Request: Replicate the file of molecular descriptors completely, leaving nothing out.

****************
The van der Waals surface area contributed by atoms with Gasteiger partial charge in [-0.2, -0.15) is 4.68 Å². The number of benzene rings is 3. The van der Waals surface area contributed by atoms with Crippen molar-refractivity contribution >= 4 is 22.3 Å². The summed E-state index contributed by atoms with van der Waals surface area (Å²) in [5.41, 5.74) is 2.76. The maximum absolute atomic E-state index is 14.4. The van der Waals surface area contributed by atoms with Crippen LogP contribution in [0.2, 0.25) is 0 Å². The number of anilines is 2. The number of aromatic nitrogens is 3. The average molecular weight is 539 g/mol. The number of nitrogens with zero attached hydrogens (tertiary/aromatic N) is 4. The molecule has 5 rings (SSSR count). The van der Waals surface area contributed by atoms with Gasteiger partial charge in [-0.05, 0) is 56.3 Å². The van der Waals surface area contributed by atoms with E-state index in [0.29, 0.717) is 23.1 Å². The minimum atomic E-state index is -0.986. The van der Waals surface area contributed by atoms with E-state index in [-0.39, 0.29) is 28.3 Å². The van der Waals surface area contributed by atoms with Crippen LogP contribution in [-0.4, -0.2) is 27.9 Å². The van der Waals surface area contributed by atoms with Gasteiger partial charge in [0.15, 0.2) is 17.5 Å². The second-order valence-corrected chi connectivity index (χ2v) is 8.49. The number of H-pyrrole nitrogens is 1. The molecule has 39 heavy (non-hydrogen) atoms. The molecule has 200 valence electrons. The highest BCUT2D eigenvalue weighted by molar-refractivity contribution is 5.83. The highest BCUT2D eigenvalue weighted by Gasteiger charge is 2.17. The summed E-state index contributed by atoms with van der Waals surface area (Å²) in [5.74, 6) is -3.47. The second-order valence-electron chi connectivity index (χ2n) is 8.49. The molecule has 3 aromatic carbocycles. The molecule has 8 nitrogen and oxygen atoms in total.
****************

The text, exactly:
The van der Waals surface area contributed by atoms with Gasteiger partial charge in [-0.2, -0.15) is 4.68 Å². The number of benzene rings is 3. The van der Waals surface area contributed by atoms with Crippen molar-refractivity contribution >= 4 is 22.3 Å². The summed E-state index contributed by atoms with van der Waals surface area (Å²) in [5.41, 5.74) is 2.76. The maximum absolute atomic E-state index is 14.4. The van der Waals surface area contributed by atoms with Crippen LogP contribution in [0.2, 0.25) is 0 Å². The number of anilines is 2. The number of aromatic nitrogens is 3. The average molecular weight is 539 g/mol. The number of nitrogens with zero attached hydrogens (tertiary/aromatic N) is 4. The molecule has 5 rings (SSSR count). The van der Waals surface area contributed by atoms with Gasteiger partial charge in [-0.05, 0) is 56.3 Å². The van der Waals surface area contributed by atoms with E-state index in [0.29, 0.717) is 23.1 Å². The minimum atomic E-state index is -0.986. The van der Waals surface area contributed by atoms with E-state index in [-0.39, 0.29) is 28.3 Å². The van der Waals surface area contributed by atoms with Crippen LogP contribution in [-0.4, -0.2) is 27.9 Å². The van der Waals surface area contributed by atoms with Gasteiger partial charge in [0.15, 0.2) is 17.5 Å². The second-order valence-corrected chi connectivity index (χ2v) is 8.49. The number of H-pyrrole nitrogens is 1. The molecule has 39 heavy (non-hydrogen) atoms. The molecule has 200 valence electrons. The highest BCUT2D eigenvalue weighted by molar-refractivity contribution is 5.83. The highest BCUT2D eigenvalue weighted by Gasteiger charge is 2.17. The summed E-state index contributed by atoms with van der Waals surface area (Å²) in [5.74, 6) is -3.47. The second-order valence-electron chi connectivity index (χ2n) is 8.49. The molecule has 3 aromatic carbocycles. The molecule has 8 nitrogen and oxygen atoms in total.